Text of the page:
I appreciate old churches, particularly old Catholic churches with stained glassed windows and sacred art. My senior year in college I spent a lot of time at the Getty Museum in Los Angeles, first because it’s free, second, because it’s inspiring. My favorite part of the museum is their massive collection of Byzantium and the West. In their collection are beautiful pieces of sacred art from Bible’s themselves to the history of Christendom. As our church has been spending time looking at the Story of Scripture and the Old Testament, I’m struck by how connected later writers in Scripture refer to past events i.e. the Exodus. The Exodus is not told as something that happened a long time ago to someone else, but something that happened or even happens to us. It’s not just any story, it was their story, which makes it our story.
History seems so disconnected from us I think, because of the invention of text books. You read about history. You read the facts. You read the dates. You memorize it for the test and then you forget about it. This person lived from 1772-1818, big deal. In ancient days, history was told as story. Everyone was an excellent storyteller; actual facts and figures came second to the power of the narrative in someone’s life. When they read accounts of the Exodus they would say, “remember when we were being pursued by Pharaoh’s army…” That’s powerful. Even in recent (by comparison) American history, which I love, I don’t recall text books referring to Colonial American’s as “we, or us”, but “they and them”. There is a disconnect between history, and our story.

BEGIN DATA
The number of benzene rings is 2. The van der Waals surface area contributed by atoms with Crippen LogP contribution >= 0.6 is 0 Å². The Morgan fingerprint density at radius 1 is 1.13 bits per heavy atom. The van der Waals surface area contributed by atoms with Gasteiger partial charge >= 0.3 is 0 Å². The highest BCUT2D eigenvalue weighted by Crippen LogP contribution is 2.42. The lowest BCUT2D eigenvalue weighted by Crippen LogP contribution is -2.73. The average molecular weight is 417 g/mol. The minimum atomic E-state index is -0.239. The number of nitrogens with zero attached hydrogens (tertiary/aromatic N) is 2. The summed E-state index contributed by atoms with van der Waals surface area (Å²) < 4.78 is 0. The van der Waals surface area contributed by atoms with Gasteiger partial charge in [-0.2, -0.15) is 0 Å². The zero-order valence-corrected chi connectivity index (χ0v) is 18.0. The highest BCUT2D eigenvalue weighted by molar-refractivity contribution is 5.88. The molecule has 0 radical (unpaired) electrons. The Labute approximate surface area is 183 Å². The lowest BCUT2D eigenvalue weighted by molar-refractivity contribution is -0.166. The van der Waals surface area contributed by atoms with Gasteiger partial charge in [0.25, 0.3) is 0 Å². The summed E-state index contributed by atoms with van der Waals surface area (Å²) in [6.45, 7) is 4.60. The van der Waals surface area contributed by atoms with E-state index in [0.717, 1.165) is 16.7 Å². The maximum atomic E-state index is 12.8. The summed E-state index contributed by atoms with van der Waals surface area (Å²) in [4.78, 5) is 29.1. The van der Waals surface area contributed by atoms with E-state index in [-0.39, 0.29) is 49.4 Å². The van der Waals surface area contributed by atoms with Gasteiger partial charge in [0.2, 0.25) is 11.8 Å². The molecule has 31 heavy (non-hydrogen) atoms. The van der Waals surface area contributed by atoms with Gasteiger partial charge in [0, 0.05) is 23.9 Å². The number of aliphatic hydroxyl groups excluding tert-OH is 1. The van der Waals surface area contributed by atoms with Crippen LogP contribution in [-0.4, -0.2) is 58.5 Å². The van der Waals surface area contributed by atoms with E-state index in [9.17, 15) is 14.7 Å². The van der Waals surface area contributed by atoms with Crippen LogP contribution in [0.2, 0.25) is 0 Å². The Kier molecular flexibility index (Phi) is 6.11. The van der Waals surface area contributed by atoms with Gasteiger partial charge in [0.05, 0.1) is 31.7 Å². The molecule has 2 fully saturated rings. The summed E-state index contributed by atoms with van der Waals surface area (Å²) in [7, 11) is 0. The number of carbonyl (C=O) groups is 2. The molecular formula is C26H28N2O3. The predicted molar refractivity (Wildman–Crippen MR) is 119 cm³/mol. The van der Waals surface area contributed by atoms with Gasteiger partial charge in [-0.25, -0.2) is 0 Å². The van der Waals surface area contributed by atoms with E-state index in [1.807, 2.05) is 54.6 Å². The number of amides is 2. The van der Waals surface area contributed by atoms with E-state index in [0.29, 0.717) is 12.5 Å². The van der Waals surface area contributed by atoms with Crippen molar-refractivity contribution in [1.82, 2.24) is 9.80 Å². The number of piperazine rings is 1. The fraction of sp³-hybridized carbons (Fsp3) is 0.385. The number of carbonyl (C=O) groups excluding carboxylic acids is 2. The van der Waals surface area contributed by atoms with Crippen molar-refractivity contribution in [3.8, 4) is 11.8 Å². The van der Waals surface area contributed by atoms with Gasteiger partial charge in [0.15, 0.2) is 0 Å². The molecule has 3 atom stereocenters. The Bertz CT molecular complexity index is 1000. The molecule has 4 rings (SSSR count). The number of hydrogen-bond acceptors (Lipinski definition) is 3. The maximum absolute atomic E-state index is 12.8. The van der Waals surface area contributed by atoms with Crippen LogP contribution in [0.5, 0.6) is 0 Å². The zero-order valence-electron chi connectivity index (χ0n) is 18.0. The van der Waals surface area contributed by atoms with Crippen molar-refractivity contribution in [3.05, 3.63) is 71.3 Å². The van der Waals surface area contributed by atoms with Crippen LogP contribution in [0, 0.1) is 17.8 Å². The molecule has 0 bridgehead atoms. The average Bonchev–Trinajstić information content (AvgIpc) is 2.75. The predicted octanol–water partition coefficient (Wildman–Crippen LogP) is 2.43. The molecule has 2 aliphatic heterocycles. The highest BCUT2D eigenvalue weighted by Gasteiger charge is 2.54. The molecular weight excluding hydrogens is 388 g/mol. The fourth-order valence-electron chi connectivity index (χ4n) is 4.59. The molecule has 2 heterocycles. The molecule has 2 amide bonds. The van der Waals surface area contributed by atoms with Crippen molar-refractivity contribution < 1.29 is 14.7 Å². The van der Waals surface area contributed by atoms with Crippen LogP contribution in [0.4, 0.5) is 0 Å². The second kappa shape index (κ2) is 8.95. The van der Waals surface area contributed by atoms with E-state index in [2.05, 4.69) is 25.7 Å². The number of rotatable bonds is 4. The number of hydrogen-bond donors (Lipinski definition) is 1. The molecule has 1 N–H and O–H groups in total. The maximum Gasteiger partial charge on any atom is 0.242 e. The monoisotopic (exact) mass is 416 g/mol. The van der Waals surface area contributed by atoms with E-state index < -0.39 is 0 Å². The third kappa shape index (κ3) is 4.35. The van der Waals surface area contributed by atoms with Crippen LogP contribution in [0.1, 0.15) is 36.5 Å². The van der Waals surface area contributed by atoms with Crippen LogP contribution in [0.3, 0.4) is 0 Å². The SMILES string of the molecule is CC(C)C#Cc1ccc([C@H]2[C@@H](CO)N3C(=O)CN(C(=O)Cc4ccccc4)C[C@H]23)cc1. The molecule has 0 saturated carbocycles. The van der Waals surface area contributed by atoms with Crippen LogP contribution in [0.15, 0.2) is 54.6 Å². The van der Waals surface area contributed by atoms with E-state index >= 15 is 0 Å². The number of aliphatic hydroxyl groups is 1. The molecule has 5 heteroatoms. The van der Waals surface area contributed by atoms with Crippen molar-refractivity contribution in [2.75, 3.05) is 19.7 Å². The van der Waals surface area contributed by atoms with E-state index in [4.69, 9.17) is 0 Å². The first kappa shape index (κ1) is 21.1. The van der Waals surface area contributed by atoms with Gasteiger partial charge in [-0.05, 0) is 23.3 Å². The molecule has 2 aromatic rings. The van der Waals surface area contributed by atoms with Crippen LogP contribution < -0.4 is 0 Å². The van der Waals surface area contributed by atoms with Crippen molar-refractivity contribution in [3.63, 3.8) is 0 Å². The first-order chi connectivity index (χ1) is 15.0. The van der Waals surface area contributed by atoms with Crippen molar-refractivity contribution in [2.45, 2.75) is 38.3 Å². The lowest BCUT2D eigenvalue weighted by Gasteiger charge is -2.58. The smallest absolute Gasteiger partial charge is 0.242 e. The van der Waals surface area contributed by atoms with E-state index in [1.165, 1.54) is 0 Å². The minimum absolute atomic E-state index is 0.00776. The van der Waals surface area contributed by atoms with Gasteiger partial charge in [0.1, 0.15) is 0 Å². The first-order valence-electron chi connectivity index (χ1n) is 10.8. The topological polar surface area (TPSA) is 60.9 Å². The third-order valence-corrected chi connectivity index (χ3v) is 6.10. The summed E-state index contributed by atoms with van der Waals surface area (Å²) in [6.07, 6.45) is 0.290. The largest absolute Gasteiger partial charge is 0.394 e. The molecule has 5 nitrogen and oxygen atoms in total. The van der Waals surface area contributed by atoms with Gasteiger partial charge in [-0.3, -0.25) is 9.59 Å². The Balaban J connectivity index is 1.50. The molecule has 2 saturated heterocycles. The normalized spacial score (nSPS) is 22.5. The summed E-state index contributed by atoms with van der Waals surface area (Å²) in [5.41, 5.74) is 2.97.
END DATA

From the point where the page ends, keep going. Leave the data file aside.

In my reading of Karl Barth for the week I reflected on this challenge that he gives for modern-day theologians to be connected with theologians of the past. He writes:
“In order to serve the community of today, theology itself must be rooted in the community of yesterday. It’s the testimony to the Word and the profession of its faith must originate, like the community itself from the community of past times. Theology must originate from the older and the more recent tradition which determines the present form of its witness.” – Karl Barth Evangelical Theology, p. 42.
I thought immediately about church history which is interesting. Long? yes. Messy? yes. Perfect? no. What I appreciate about studying church history is changing how we read it. Not limiting church history to stained glass windows or lifeless icons which can be like staring at a text book, but to read it as if it tells a story. Not just any story, but our story… the story of the community of God. The rich history of the community of God (the church) reveals an active and not obsolete discussion about our understanding of God. The confessions and creeds of the past invite us to the very tables in which these discussions took place. Karl Barth says, “Theology says credo, I believe, along with the present-day community and its fathers. But it says credo ut intelligam, ‘I believe in order to understand.'” p. 43.
What would change if we felt a deep connection with the struggles of Augustine and the heart of Luther? Would it change our view of how we view church art, architecture and liturgy? Would it lead us to a place of appreciation and invitation to dialogue with our disagreements? Would it lead to a deep connection within a long, rich lineage rather than empty traditions?
On my graduation day from seminary we conducted our service in the chapel of an old Catholic seminary, St. Patrick’s. As I was receiving my hood I looked at the art that surrounded me, but specifically at the piece of art above the arches of the door leading out into the world which I interpret as Jesus blessing a kneeling priest as a benediction before he heads out into the world as a representation of ordination and the good and faithful transmission of the gospel. I had a brief moment to reflect on how many pastors, priests and lay-ministers have been commenced to go out and live missional lives for the kingdom of God throughout church history. In that moment, it wasn’t just a piece of art about how to properly graduate seminarians, but a visceral connection to a rich history of those ministers who have come before and paved the way.